What is victimisation at work?

Victimisation is when you’re poorly treated because you’ve made (or in some way supported) a claim which relates to one or more of the 9 protected characteristics. Importantly, this means you could suffer victimisation in the workplace even if you don’t have one of these protected personal attributes.

There are several types of unlawful discrimination in the UK; victimisation is just one.  If you would like to learn more about discrimination in the workplace, it may be helpful to read our article on direct and indirect discrimination

The Equality Act 2010

Victimisation is defined by the Equality Act 2010 (the Act). In order to make a successful claim for victimisation, you must:  

  1. do a “protected act” (or your employer must believe you have done or will do) and
  2. suffer a “detriment” because of that protected act.

What’s a protected act?

A protected act is when you:

  • make a complaint of discrimination, formally or informally 
  • provide evidence or information for a colleague’s complaint of discrimination
  • do anything else related to the Act - for example, raising awareness of unlawful discrimination among your colleagues
  • complain that someone has done anything else that is unlawful under the Act. 

What’s a detriment?

A detriment is something that is done or not done to you which puts you in a worse position than before. The Act doesn’t provide a list of actions / behaviours which are detrimental, but here are some common examples:

  • bullying
  • dismissal
  • lack of promotion opportunities
  • being given harder or more tedious tasks
  • degrading or humiliating comments
  • social exclusion
  • unreasonable disciplinary action
  • lack of fair procedure
  • denying access to training.

The definition of a detriment is potentially very wide. Think of it this way - has something happened that’s put you in a worse position than before? If so, you have suffered a detriment. 

If you’ve done a protected act, and you’ve suffered a detriment, you must then be able to show that the detriment was because of the protected act.


It doesn’t matter how much time has passed between you doing a protected act and then suffering a detriment. However, once the detriment has happened, you must make any claim to the Employment Tribunal within three months (minus one day).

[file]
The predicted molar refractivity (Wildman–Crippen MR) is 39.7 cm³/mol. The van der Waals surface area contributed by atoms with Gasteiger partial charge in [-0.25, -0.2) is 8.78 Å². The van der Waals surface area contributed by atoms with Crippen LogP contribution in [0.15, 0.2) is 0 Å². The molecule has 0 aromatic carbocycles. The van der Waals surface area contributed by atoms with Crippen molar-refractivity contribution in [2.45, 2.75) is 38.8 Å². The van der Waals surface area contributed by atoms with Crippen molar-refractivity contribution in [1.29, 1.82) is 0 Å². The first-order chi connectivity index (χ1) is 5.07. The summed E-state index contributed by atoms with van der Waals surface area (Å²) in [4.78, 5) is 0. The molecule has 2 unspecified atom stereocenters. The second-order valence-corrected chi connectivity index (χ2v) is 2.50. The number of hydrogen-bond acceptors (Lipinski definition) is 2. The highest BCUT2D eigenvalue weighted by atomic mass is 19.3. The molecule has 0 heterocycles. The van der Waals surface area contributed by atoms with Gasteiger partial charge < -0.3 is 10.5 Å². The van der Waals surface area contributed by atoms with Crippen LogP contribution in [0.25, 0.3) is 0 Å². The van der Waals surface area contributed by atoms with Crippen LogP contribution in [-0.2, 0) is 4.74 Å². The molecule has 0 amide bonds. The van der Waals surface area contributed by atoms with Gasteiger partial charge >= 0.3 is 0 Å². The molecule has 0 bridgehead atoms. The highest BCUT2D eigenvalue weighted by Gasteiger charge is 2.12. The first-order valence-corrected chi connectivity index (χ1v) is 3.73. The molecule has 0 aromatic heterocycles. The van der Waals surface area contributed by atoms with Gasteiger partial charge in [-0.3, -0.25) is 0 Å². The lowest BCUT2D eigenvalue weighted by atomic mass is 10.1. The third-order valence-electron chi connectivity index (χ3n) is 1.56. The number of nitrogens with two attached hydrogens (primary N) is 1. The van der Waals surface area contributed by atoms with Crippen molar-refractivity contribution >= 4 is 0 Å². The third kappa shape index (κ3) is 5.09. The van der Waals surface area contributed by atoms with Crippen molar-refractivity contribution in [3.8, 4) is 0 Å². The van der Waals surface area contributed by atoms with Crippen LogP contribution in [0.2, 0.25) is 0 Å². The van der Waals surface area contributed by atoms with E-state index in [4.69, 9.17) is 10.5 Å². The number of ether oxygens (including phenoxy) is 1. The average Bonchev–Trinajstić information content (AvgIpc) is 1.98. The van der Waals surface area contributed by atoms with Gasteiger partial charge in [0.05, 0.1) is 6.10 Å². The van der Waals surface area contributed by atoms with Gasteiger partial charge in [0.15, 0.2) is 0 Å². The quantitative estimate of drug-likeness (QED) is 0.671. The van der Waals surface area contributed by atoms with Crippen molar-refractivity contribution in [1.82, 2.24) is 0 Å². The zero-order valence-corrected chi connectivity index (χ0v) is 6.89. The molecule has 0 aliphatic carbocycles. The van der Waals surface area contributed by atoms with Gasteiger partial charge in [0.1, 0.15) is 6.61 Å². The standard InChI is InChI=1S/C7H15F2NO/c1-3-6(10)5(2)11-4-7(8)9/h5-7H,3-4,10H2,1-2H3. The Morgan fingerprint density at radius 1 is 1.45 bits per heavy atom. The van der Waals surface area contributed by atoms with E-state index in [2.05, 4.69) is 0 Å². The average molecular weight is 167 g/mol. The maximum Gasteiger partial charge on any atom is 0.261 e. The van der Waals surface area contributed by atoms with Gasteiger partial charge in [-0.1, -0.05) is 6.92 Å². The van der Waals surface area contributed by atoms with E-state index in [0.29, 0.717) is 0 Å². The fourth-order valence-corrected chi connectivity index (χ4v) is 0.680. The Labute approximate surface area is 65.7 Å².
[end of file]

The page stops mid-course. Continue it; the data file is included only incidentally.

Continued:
Examples of victimisation

These are examples of situations which could be unlawful victimisation in the workplace:

  • not giving you a pay slip after you raised a claim of sex discrimination
  • dismissing you because your employer thinks you might bring an age discrimination claim in the future
  • giving you a poor reference because you complained of maternity discrimination during your employment 
  • dismissing you after finding out you raised a race discrimination case against a previous employer
  • threatening to dismiss you because you intend to support a colleague’s transgender discrimination claim
  • reducing your hours after you give evidence in support of a colleague’s disability discrimination case 

Bad faith

If you make or support a discrimination complaint in bad faith (meaning you act dishonestly) and then suffer a detriment, you’re not protected from victimisation. However, if you make or support a claim in good faith, you’re protected from victimisation even if your allegations turn out to be incorrect. 

What to do if you feel victimised at work

It takes courage to speak out against discrimination in the workplace, whether it’s happening to you or a colleague. To then be disadvantaged because of that bravery is against the law. If you think you may have been victimised, you might want to speak to your employer informally. If you don’t feel comfortable with that, raising a formal grievance might be the next step. At Valla, we’re here to help you understand your rights and gather the evidence you need to make your case. Sign up for your free account to get started. 

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